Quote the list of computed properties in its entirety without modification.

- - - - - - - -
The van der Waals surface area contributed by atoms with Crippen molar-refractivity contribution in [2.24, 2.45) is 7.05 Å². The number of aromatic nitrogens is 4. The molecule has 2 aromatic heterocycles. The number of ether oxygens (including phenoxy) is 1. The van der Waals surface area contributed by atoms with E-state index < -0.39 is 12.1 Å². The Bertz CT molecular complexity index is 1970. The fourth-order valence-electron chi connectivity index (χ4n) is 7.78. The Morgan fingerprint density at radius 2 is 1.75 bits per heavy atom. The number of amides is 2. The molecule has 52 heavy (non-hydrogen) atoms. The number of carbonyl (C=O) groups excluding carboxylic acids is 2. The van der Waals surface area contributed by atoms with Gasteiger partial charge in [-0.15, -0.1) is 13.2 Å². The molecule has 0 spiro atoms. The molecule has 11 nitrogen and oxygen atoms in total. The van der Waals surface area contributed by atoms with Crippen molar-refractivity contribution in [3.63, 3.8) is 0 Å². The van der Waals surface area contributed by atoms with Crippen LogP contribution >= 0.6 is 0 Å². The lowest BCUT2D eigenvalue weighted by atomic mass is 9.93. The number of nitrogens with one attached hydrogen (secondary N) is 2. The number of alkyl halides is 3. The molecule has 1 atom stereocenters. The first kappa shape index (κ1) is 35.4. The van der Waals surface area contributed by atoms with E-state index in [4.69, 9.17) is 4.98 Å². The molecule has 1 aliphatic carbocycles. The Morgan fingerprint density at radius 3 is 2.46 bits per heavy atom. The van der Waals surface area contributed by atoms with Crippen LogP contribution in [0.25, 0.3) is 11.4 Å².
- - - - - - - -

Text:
The van der Waals surface area contributed by atoms with Crippen molar-refractivity contribution in [2.24, 2.45) is 7.05 Å². The number of aromatic nitrogens is 4. The molecule has 2 aromatic heterocycles. The number of ether oxygens (including phenoxy) is 1. The van der Waals surface area contributed by atoms with E-state index < -0.39 is 12.1 Å². The Bertz CT molecular complexity index is 1970. The fourth-order valence-electron chi connectivity index (χ4n) is 7.78. The Morgan fingerprint density at radius 2 is 1.75 bits per heavy atom. The number of amides is 2. The molecule has 52 heavy (non-hydrogen) atoms. The number of carbonyl (C=O) groups excluding carboxylic acids is 2. The van der Waals surface area contributed by atoms with Gasteiger partial charge in [-0.15, -0.1) is 13.2 Å². The molecule has 0 spiro atoms. The molecule has 11 nitrogen and oxygen atoms in total. The van der Waals surface area contributed by atoms with Crippen molar-refractivity contribution in [3.63, 3.8) is 0 Å². The van der Waals surface area contributed by atoms with Crippen LogP contribution >= 0.6 is 0 Å². The lowest BCUT2D eigenvalue weighted by atomic mass is 9.93. The number of nitrogens with one attached hydrogen (secondary N) is 2. The number of alkyl halides is 3. The molecule has 1 atom stereocenters. The first kappa shape index (κ1) is 35.4. The van der Waals surface area contributed by atoms with E-state index in [4.69, 9.17) is 4.98 Å². The molecule has 1 aliphatic carbocycles. The Morgan fingerprint density at radius 3 is 2.46 bits per heavy atom. The van der Waals surface area contributed by atoms with Crippen LogP contribution in [0.25, 0.3) is 11.4 Å².